• +1 vote

    I have the smaller version. It makes noodles fine, but as mattman said above, it doesn't make noodles as good as proper hand made noodles. This is because it doesn't knead the noodles for all that long. It only extrudes really low hydration dough (talking about really flaky and dry dough) and so it doesn't get a chance to mix it properly to form gluten bonds to make the noodles chewier. As soon as the dough gets even just a little bit 'dough like', it then sticks to the mixer and won't extrude well. The noodles it makes tends to be a bit mushier because of this lack of mixing.

  •  

    cleaning takes 2 minutes. i let the dough leftovers to dry in the machine for 2 days, then it all falls out, just takes a wet paper towel to clean a bit of flour and a quick wash or dishwasher cycle to clean the lid which will have egg remnants

  •  

    To think that top of the range was cheaper than this https://www.ozbargain.com.au/node/472046

    • +1 vote

      I don't think there is a range with these anymore - that's the old model (with auto weigh) when there was two versions. The one in this sale is the latest version, and the only one available in Australia.

      $209 for these is great price. JB current has it for $339. If anyone is waiting for a lower price, I personally wouldn't risk waiting a long time for that. I thought I got a good deal getting one for around $240 after watching it for months.

      •  

        JB current was always high 😉

        Might be good idea to look at eBay and gumtree. They pop up from time to time. It seems Philips downgraded it for Australia. There is even less shaping discs.

        •  

          Yeah, the shaping discs were a pain to track down and figure out which to get. Disappointing that they seem to be discontinued here. With the discs that come with the machine, plus two 4-packs from Amazon US, I think that covers all the Philips made discs that used to be available here, except one noodle disc (Udon if I recall). Some of the discs have different names in US compared to the Oz versions, but are still the same.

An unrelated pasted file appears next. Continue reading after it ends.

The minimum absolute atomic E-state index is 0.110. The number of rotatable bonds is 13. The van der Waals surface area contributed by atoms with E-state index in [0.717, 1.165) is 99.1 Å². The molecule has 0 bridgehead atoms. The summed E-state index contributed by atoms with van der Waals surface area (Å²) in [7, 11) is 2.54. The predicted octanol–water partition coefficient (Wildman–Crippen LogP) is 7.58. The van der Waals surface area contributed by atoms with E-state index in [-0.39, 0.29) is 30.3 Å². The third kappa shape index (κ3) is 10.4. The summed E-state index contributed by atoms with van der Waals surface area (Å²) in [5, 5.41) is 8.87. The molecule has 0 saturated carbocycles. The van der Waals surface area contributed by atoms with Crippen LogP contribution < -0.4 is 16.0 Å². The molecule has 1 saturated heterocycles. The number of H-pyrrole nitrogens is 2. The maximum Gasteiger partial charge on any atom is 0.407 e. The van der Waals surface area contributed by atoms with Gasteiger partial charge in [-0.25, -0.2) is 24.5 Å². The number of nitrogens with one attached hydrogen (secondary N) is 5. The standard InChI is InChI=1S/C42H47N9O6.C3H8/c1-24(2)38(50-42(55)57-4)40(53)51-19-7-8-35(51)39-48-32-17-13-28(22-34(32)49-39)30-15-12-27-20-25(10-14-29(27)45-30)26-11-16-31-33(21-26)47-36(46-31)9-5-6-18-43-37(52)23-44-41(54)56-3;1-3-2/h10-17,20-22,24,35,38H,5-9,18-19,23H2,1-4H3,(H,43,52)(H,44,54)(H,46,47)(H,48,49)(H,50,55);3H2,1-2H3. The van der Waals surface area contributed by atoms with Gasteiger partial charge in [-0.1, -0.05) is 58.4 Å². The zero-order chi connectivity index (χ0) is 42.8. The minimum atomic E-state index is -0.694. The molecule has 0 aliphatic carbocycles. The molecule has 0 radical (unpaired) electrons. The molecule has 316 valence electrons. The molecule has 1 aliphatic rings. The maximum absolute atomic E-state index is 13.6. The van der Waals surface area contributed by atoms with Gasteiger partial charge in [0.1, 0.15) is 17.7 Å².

•  

      There were a lot of complaints of error messages with the auto weigh ones.

      •  

        If it is to be believed to productreview site, plenty of satisfied customers.

        •  

          The less complicated you make something the less likely to error.

          •  

            @try2bhelpful: Say something can do 10 things and is a good quality product and then there are ten simple things that each can do only one thing, but they are bad quality. Which ones, do you think will be more likely to fail?

            •  

              @bargainparker: Even if a product is good quality if you put something in that is prone to failure it detracts, rather than adds, to its usability.

              •  

                @try2bhelpful: What is prone to failure? If you mean auto weighing, then do you have any data to back it up with?

  •  

    Any recommendations on a manual roller?

    •  

      There's two standard Italian ones, the marcato atlas or the imperia. They are both pretty much the same, I ended up getting a really good one used off gumtree with heaps of the attachments for about 90 bucks. I think brand new they can vary depending on the number of pasta attachments you get. It's very easy to use and you only need to kneed the pasta dough for about 10 mins prior to rolling it in the machine.

  •  

    This seems interesting for the price. I've used a hand crank to make pasta for years and people need to understand the many comments above that it is levels above what you can buy in the supermarket. I did look into machines like these a while back, but the texture is different to hand-made (as noted by Fotato). I'm waiting for the KitchenAid attachment to become a reasonable price….